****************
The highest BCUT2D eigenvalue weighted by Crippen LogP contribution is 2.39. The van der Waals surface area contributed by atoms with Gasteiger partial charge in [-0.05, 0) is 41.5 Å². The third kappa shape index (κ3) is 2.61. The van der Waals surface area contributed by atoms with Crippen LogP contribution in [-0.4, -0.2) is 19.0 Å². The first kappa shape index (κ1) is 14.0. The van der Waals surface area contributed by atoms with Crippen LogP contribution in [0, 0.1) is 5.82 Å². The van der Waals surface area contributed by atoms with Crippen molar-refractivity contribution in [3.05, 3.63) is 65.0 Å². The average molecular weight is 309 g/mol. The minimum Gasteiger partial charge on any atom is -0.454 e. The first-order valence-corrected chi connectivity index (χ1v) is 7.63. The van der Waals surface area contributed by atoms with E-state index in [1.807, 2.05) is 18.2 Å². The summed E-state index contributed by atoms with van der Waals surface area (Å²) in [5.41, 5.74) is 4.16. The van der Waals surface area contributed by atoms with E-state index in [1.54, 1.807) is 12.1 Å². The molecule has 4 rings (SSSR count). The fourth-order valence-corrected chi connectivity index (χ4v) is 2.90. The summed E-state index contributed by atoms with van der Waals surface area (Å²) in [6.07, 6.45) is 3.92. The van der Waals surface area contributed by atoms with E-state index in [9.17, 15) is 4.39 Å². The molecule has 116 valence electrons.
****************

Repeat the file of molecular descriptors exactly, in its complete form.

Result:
The highest BCUT2D eigenvalue weighted by Crippen LogP contribution is 2.39. The van der Waals surface area contributed by atoms with Gasteiger partial charge in [-0.05, 0) is 41.5 Å². The third kappa shape index (κ3) is 2.61. The van der Waals surface area contributed by atoms with Crippen LogP contribution in [-0.4, -0.2) is 19.0 Å². The first kappa shape index (κ1) is 14.0. The van der Waals surface area contributed by atoms with Crippen LogP contribution in [0, 0.1) is 5.82 Å². The van der Waals surface area contributed by atoms with Crippen molar-refractivity contribution in [3.05, 3.63) is 65.0 Å². The average molecular weight is 309 g/mol. The minimum Gasteiger partial charge on any atom is -0.454 e. The first-order valence-corrected chi connectivity index (χ1v) is 7.63. The van der Waals surface area contributed by atoms with E-state index in [1.807, 2.05) is 18.2 Å². The summed E-state index contributed by atoms with van der Waals surface area (Å²) in [5.41, 5.74) is 4.16. The van der Waals surface area contributed by atoms with E-state index in [1.54, 1.807) is 12.1 Å². The molecule has 4 rings (SSSR count). The fourth-order valence-corrected chi connectivity index (χ4v) is 2.90. The summed E-state index contributed by atoms with van der Waals surface area (Å²) in [6.07, 6.45) is 3.92. The van der Waals surface area contributed by atoms with E-state index in [9.17, 15) is 4.39 Å². The molecule has 116 valence electrons.